Alma Shahhod, considered an icon of the Syrian revolution has died, alone and unnoticed in Amman this week.
Shahhod was once well-known for her courage and dedication to her work in relief and assisting the wounded in Syria. She spent nine months in Akela hospital, paralyzed with a spine injury that required large doses of analgesic and causing her to develop deep skin ulcerations because of long periods in bed.
She desperately wanted to return to the Ghouta neighborhoods of Damascus suburbs to die, but her wish couldn't be fulfilled, according to Mahmood Sadaka, an activist who helped Shahhod get her official papers from UNHCR.
Shahhod was pregnant at the time of her injury. She gave birth in hospital but her newborn baby was kept away from her.
Sincere and deep condolences poured in for Shohhod, including from Sheikh Moaz Khatib, the former head of the Syrian National Coalition, who said that she was "one of the greatest women of the Syrian revolution, and what happened to her is hard to believe."
"She suffered a lot, but kept fighting, she helped many people and had their support. Others let her down and neglected her, leaving her to die alone after life full of courage and dignity," Khatib said.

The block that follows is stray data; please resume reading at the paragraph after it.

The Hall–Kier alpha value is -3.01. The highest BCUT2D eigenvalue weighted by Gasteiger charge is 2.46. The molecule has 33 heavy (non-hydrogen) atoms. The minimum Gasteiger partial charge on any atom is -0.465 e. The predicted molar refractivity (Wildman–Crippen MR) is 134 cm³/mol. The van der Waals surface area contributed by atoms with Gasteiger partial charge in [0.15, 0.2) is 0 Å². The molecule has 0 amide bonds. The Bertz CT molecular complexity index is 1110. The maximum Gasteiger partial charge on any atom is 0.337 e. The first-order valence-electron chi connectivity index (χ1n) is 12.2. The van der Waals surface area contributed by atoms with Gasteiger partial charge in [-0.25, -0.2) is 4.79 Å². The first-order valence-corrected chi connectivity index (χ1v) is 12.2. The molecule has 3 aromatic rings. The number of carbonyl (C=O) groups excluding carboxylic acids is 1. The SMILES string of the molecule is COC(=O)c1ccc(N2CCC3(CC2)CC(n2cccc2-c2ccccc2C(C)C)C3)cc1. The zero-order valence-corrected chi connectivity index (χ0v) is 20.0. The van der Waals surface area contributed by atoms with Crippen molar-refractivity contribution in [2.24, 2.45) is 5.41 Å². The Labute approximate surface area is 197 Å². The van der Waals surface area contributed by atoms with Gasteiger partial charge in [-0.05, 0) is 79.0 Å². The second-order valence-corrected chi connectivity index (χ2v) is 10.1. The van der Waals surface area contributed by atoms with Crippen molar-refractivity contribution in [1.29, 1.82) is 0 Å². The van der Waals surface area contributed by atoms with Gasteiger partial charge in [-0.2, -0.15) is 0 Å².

One Facebook user, Rawya al-Aswad, detailed the neglect Shahhod faced in death; no one was even there to lay her body to rest, other than a nurse and three others.
Abo Fahed Ghadir, an activist who worked with Shahhod, confirmed that he went to the hospital where Shahhod was interned, and met Umm Ratib, the nurse who was looking after her.
The nurse told him that only one female relative and another young man used to visit Shahhod. Umm Ratib confirmed that she called those visited before Shahhod died, but no one came to help. No one from the Coalition or the Interim Government called on her.
“Unfortunately, most people are looking for fame at the expense of the wounded, and when they need their support, they disappear. In her last days, Shahhod was very depressed and refused food. I told relief agencies and workers, but nothing was done and she died in the end," he said.
Abo Fahed said that added that in Akela hospital there were many stories from injured Syrians who served the revolution. In the end they have been treated with neglect, ignored without anyone to look after them.
“Despite all the captions we see on Facebook for committees to help injured and the needy, in reality there is no onw there,” he concluded.
Translated and edited by The Syrian Observer